Bringing Up Bookworms

Build your child’s love of reading with these tips

By Christina Elston

Young ReaderThe Velveteen Rabbit wasn’t Jennifer Graves’ first love. Snow White is the first book she remembers falling for as a child. “I thought it was so scary, but I wanted to read it again and again to get to the end, where everything works out,” she says. She enjoyed lots of other books, too – Frog and Toad, Where the Wild Things Are, and books by Judy Blume.

For a few years when Graves was a teen, reading took a back seat to other things. And then one of her college professors read The Velveteen Rabbit aloud in class. “I had never heard that book, or any book, read aloud like that,” she says. “I was hooked all over again.”

Today, Graves is a librarian at the Redondo Beach Public Library, reading aloud at children’s storytimes that are filled to capacity – and beyond.

Where to Start

Reading aloud is an important part of building any child’s love of books, and you can start the day they are born. Because newborns can’t focus their eyes well at first, Eva Mitnick, Coordinator of Children’s Services at the Los Angeles Public Library, recommends board books with simple, bold images, such as Black on White and White on Black by Tana Hoban, or Baby Faces by Margaret Miller.

“Young babies won’t pay attention for more than a few seconds at first,” says Mitnick. “When they fuss, it’s time to put the book down. Soon enough, babies will wiggle and bat their hands at their favorite pages, and they will be associating books and reading with the warmth and love of being held in their parent’s arms.”

If you’re a sleep-deprived new parent and can’t manage to read anything beyond a magazine or a book for sleep-deprived new parents, that’s OK, says Kelly Behle, Youth Services Coordinator for the Santa Clarita Public Library. Your baby is still enjoying the sound of your voice. You’re also fostering the beginnings of your child’s understanding of the way words sound, and the way they look on a printed page, something Sandra Albini, Children’s Library Supervisor at the Beverly Hills Public Library, refers to as “phonological and print awareness.”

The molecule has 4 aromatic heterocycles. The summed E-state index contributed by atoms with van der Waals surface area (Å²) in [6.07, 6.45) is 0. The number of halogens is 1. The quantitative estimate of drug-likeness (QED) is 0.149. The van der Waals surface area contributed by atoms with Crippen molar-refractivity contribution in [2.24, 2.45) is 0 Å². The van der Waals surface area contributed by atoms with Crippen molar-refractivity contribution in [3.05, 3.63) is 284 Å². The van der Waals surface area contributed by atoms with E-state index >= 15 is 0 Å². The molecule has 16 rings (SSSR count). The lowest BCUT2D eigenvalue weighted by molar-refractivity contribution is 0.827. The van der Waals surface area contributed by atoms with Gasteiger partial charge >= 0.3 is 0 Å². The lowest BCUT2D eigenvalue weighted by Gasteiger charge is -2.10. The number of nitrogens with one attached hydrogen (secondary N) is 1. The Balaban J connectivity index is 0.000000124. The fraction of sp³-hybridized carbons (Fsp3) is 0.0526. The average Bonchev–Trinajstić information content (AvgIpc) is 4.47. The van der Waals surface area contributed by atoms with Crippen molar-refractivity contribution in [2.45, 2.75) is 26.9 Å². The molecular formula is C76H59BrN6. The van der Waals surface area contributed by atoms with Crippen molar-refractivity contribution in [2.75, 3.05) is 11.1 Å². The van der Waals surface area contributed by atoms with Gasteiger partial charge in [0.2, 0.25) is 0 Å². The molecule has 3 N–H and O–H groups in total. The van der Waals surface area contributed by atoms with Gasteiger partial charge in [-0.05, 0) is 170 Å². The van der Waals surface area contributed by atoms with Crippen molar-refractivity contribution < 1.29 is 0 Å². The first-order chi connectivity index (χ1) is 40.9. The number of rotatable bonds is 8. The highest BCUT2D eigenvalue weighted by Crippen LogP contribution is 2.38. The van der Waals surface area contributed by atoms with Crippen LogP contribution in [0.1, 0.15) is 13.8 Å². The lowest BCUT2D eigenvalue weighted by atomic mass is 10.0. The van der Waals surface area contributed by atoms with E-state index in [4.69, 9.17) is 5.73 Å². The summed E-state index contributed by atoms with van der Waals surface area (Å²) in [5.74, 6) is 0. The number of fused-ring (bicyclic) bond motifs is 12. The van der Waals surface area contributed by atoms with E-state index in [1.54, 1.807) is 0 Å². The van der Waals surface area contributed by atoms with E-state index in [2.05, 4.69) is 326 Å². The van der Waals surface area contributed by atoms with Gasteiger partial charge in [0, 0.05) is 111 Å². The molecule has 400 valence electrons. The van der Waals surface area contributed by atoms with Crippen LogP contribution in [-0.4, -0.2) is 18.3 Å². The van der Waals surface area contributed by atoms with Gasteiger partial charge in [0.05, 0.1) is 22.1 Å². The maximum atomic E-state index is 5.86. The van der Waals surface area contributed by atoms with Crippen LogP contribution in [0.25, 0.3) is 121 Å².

Read Out Loud

Most librarians and other experts agree that reading aloud should be a daily activity, and that you can keep it up well after your child has graduated from picture books. “I read aloud to them until they begged me to stop, and then a little bit longer,” says Behle of her own children. This allowed her to share books too advanced for her kids to tackle on their own, and provided some great family time. “Reading aloud to our children gives us a moment to stop and just be present,” she says.

Don’t worry about how long you spend reading each day, just make it a habit. “There will be times when the most you can handle is a couple of quick minutes that you steal from your busy day,” says Marilyn Taniguchi, Library Services Manager at the Beverly Hills Public Library. But if you’ve built the habit of reading and the love of reading, you will come back to it when there is more time. Make it easier to grab those reading moments by being ready to read anywhere. “Always have a book that you carry around, and be able to pull it out when you’re waiting somewhere,” suggests Albini.

Cleveland LibraryBuilding Your Library

Be ready to pull out books your children will truly love by consulting lists of winners of Caldecott Medals (given for outstanding picture book illustration) and Newbery Medals (given for outstanding writing in children’s literature) and, of course, asking your local children’s librarian.

Graves also suggests asking what your child’s friends are reading, and finding out what kinds of books they check out at their school library. Ask your children about books they have read, whether or not they enjoyed them, and why. Take time to read some of the books your child reads. “Then you can have a discussion about the book,” says Graves.

Don’t ask reluctant readers what they are interested in reading. Ask what they are interested in doing, advises Behle. “Nonfiction is very often the key for the reluctant reader,” she explains, because those children are less likely to get caught up in a story than to be fascinated by a topic of interest.

Struggling Readers